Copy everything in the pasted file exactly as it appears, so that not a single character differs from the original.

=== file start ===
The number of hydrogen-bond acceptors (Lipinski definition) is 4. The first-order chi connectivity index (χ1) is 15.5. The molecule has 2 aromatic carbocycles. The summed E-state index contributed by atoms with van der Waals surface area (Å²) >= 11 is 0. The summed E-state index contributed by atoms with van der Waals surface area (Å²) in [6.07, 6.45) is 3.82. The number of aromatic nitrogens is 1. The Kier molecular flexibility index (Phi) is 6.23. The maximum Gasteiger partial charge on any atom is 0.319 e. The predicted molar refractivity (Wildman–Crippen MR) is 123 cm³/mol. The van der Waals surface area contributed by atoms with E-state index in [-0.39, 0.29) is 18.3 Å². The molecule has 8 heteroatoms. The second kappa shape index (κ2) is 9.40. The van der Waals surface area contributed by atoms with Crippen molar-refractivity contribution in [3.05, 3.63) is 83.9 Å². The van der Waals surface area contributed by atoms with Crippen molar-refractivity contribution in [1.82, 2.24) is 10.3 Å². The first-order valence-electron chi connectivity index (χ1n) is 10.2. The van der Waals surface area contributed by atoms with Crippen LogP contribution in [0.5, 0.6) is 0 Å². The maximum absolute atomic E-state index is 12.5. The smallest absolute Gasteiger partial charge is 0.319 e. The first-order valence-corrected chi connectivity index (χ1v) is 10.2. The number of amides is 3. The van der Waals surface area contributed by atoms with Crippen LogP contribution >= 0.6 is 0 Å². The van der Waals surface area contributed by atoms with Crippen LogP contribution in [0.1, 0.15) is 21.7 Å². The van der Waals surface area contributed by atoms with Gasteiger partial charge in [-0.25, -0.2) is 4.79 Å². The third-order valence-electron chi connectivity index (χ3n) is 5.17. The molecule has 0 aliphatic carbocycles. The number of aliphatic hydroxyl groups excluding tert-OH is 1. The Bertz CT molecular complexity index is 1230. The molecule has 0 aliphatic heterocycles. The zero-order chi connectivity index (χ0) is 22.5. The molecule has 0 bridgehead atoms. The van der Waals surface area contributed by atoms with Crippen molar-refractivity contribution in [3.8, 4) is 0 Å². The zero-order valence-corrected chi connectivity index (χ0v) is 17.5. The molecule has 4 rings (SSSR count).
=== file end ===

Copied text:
The number of hydrogen-bond acceptors (Lipinski definition) is 4. The first-order chi connectivity index (χ1) is 15.5. The molecule has 2 aromatic carbocycles. The summed E-state index contributed by atoms with van der Waals surface area (Å²) >= 11 is 0. The summed E-state index contributed by atoms with van der Waals surface area (Å²) in [6.07, 6.45) is 3.82. The number of aromatic nitrogens is 1. The Kier molecular flexibility index (Phi) is 6.23. The maximum Gasteiger partial charge on any atom is 0.319 e. The predicted molar refractivity (Wildman–Crippen MR) is 123 cm³/mol. The van der Waals surface area contributed by atoms with E-state index in [-0.39, 0.29) is 18.3 Å². The molecule has 8 heteroatoms. The second kappa shape index (κ2) is 9.40. The van der Waals surface area contributed by atoms with Crippen molar-refractivity contribution in [3.05, 3.63) is 83.9 Å². The van der Waals surface area contributed by atoms with Crippen molar-refractivity contribution in [1.82, 2.24) is 10.3 Å². The first-order valence-electron chi connectivity index (χ1n) is 10.2. The van der Waals surface area contributed by atoms with Crippen LogP contribution in [0.5, 0.6) is 0 Å². The maximum absolute atomic E-state index is 12.5. The smallest absolute Gasteiger partial charge is 0.319 e. The first-order valence-corrected chi connectivity index (χ1v) is 10.2. The number of amides is 3. The van der Waals surface area contributed by atoms with Crippen LogP contribution >= 0.6 is 0 Å². The van der Waals surface area contributed by atoms with Crippen LogP contribution in [0.1, 0.15) is 21.7 Å². The van der Waals surface area contributed by atoms with Gasteiger partial charge in [-0.25, -0.2) is 4.79 Å². The third-order valence-electron chi connectivity index (χ3n) is 5.17. The molecule has 0 aliphatic carbocycles. The number of aliphatic hydroxyl groups excluding tert-OH is 1. The Bertz CT molecular complexity index is 1230. The molecule has 0 aliphatic heterocycles. The zero-order chi connectivity index (χ0) is 22.5. The molecule has 0 bridgehead atoms. The van der Waals surface area contributed by atoms with Crippen molar-refractivity contribution in [3.8, 4) is 0 Å². The zero-order valence-corrected chi connectivity index (χ0v) is 17.5. The molecule has 4 rings (SSSR count).